American security forces in Afghanistan were on Monday facing accusations of a "cover-up" after it emerged that a young woman British aid worker who was earlier alleged to have been killed by her Taliban captors may have "accidentally" died in a grenade attack by U.S. forces during a botched rescue operation.
It had been earlier claimed that Linda Norgrove (36), who was seized by militants in Kunar province on September 26, died when one of her captors detonated a suicide vest as western security forces tried to rescue her.
But, on Monday, Prime Minister David Cameron said new details had emerged suggesting that she may have been killed in a U.S. grenade attack. Describing the development as "deeply distressing", he said he was told by General David Petraeus, the U.S. commander leading the NATO forces in Afghanistan, that the original claims were highly likely to have been incorrect.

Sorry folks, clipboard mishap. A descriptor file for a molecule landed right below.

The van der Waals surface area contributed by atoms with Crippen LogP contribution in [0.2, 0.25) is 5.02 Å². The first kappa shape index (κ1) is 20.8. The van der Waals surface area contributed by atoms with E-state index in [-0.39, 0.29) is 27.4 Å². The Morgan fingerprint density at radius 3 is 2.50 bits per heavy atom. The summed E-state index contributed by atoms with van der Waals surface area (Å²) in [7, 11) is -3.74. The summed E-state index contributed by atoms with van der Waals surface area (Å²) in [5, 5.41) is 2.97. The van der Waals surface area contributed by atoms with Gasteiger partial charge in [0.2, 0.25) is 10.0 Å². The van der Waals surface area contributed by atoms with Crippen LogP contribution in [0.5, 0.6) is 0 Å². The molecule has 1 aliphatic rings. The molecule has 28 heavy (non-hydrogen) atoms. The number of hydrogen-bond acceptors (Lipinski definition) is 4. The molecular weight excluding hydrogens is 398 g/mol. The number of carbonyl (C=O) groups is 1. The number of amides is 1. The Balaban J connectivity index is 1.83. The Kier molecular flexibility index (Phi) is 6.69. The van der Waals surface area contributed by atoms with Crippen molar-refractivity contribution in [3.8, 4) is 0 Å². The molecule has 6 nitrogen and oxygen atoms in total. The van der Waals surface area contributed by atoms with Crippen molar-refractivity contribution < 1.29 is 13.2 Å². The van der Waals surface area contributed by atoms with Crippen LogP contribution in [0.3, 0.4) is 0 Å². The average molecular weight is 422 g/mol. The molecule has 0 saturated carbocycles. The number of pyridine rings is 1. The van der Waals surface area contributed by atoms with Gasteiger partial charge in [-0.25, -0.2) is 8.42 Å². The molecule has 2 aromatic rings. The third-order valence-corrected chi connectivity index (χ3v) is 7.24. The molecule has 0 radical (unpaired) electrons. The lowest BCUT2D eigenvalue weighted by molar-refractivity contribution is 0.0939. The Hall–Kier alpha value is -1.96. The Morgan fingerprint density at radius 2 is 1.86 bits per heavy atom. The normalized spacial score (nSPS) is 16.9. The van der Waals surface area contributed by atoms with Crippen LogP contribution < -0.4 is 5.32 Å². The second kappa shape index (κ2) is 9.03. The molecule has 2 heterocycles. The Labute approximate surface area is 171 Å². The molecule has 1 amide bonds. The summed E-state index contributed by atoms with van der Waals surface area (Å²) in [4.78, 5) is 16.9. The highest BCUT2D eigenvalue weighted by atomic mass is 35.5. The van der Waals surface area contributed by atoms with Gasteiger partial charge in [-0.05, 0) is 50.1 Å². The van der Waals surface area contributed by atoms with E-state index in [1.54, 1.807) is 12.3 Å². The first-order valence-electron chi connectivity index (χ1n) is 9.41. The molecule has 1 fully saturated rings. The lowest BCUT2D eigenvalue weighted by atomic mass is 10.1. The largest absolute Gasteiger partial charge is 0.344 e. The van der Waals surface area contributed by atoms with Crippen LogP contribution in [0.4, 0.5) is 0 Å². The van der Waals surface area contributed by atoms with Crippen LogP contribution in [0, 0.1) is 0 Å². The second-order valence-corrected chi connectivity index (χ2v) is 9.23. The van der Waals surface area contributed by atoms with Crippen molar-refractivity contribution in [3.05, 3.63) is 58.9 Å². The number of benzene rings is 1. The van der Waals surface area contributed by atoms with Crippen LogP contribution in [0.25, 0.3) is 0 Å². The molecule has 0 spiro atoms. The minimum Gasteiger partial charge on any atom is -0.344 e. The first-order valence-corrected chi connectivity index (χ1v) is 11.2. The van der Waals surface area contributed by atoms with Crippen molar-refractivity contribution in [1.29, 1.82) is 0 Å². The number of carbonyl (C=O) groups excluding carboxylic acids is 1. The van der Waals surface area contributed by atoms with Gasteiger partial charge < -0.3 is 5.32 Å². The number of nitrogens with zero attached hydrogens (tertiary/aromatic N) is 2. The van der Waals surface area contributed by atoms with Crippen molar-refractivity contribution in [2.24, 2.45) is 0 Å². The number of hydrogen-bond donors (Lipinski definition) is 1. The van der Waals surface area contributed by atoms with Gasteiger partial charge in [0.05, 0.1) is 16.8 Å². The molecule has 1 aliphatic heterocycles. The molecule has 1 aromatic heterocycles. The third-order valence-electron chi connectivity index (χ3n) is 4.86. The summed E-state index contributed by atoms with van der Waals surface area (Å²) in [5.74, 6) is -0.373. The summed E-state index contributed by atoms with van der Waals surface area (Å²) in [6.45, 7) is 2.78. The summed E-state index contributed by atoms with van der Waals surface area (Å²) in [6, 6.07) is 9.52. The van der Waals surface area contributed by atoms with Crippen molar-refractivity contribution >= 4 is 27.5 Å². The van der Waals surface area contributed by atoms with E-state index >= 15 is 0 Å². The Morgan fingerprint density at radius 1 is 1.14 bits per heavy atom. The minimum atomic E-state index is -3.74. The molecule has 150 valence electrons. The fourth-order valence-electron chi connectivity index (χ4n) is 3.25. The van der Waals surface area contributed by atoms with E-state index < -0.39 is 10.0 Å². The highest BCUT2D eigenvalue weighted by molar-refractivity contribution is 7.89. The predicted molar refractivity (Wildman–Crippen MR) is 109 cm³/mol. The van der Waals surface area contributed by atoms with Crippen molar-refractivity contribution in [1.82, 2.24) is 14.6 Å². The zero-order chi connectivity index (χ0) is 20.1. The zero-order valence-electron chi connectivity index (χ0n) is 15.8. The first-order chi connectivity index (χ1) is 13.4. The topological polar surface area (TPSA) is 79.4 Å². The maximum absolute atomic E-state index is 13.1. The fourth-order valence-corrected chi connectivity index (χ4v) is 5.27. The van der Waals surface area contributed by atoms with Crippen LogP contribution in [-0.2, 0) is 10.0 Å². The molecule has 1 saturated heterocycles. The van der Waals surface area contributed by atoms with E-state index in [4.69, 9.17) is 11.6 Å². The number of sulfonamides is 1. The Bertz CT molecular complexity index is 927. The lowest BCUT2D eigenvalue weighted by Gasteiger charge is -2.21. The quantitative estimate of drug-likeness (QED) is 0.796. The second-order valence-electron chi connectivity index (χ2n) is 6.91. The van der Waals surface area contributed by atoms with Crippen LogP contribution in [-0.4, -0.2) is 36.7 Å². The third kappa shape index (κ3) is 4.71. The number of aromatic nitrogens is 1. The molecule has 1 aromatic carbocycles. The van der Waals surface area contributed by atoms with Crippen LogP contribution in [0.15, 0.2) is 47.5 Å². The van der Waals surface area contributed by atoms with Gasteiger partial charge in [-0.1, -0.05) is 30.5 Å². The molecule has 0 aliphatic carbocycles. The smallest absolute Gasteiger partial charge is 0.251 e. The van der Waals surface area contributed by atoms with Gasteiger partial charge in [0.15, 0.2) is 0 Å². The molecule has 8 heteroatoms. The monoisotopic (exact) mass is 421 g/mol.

The BBC quoted British officials as saying they were "dumbfounded" and that it raised "questions about the manner of the assault".
"It raises questions about the way in which the American media operation has disseminated this suggestion that she died at the hands of her captors quite unequivocally for 48 hours," said its correspondent in Kabul.
Mr. Cameron, however, defended the rescue mission and said it had full British support. He said an investigation had been launched to "get to the bottom of what happened" and its findings would be made public.